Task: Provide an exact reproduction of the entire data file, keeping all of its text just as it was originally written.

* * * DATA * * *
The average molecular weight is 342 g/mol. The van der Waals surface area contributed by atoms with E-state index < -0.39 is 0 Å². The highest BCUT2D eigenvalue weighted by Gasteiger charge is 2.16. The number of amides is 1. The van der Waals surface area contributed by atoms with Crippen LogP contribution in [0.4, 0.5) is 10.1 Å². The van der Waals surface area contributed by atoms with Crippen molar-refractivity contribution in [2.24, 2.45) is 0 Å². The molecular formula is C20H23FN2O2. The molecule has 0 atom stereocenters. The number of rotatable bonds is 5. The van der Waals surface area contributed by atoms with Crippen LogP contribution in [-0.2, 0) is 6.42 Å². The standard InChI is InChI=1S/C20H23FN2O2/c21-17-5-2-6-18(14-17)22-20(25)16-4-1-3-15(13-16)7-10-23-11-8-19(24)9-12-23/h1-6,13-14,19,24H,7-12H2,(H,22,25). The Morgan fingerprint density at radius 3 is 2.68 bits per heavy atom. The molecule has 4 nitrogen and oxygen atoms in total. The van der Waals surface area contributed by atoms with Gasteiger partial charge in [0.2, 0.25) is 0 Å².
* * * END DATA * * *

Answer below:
The average molecular weight is 342 g/mol. The van der Waals surface area contributed by atoms with E-state index < -0.39 is 0 Å². The highest BCUT2D eigenvalue weighted by Gasteiger charge is 2.16. The number of amides is 1. The van der Waals surface area contributed by atoms with Crippen LogP contribution in [0.4, 0.5) is 10.1 Å². The van der Waals surface area contributed by atoms with Crippen molar-refractivity contribution in [2.24, 2.45) is 0 Å². The molecular formula is C20H23FN2O2. The molecule has 0 atom stereocenters. The number of rotatable bonds is 5. The van der Waals surface area contributed by atoms with Crippen LogP contribution in [-0.2, 0) is 6.42 Å². The standard InChI is InChI=1S/C20H23FN2O2/c21-17-5-2-6-18(14-17)22-20(25)16-4-1-3-15(13-16)7-10-23-11-8-19(24)9-12-23/h1-6,13-14,19,24H,7-12H2,(H,22,25). The Morgan fingerprint density at radius 3 is 2.68 bits per heavy atom. The molecule has 4 nitrogen and oxygen atoms in total. The van der Waals surface area contributed by atoms with Gasteiger partial charge in [0.2, 0.25) is 0 Å².